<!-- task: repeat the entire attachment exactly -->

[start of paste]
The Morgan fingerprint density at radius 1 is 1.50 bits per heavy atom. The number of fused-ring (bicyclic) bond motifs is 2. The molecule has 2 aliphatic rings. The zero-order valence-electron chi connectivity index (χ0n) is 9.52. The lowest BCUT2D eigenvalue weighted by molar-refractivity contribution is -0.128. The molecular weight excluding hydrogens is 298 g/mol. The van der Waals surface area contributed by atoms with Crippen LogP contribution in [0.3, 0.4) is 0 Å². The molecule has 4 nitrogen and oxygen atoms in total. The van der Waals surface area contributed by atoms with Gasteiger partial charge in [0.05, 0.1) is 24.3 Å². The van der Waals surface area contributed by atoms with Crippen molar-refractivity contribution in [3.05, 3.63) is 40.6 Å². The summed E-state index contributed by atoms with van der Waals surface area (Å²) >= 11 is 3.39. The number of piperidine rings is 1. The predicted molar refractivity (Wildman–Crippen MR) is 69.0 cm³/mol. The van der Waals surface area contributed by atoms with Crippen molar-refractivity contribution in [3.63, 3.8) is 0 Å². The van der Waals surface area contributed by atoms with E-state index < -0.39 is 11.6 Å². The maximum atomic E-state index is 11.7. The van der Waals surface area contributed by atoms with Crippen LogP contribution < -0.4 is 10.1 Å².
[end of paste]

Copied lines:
The Morgan fingerprint density at radius 1 is 1.50 bits per heavy atom. The number of fused-ring (bicyclic) bond motifs is 2. The molecule has 2 aliphatic rings. The zero-order valence-electron chi connectivity index (χ0n) is 9.52. The lowest BCUT2D eigenvalue weighted by molar-refractivity contribution is -0.128. The molecular weight excluding hydrogens is 298 g/mol. The van der Waals surface area contributed by atoms with Crippen LogP contribution in [0.3, 0.4) is 0 Å². The molecule has 4 nitrogen and oxygen atoms in total. The van der Waals surface area contributed by atoms with Gasteiger partial charge in [0.05, 0.1) is 24.3 Å². The van der Waals surface area contributed by atoms with Crippen molar-refractivity contribution in [3.05, 3.63) is 40.6 Å². The summed E-state index contributed by atoms with van der Waals surface area (Å²) >= 11 is 3.39. The number of piperidine rings is 1. The predicted molar refractivity (Wildman–Crippen MR) is 69.0 cm³/mol. The van der Waals surface area contributed by atoms with Crippen molar-refractivity contribution in [3.63, 3.8) is 0 Å². The van der Waals surface area contributed by atoms with E-state index < -0.39 is 11.6 Å². The maximum atomic E-state index is 11.7. The van der Waals surface area contributed by atoms with Crippen LogP contribution < -0.4 is 10.1 Å².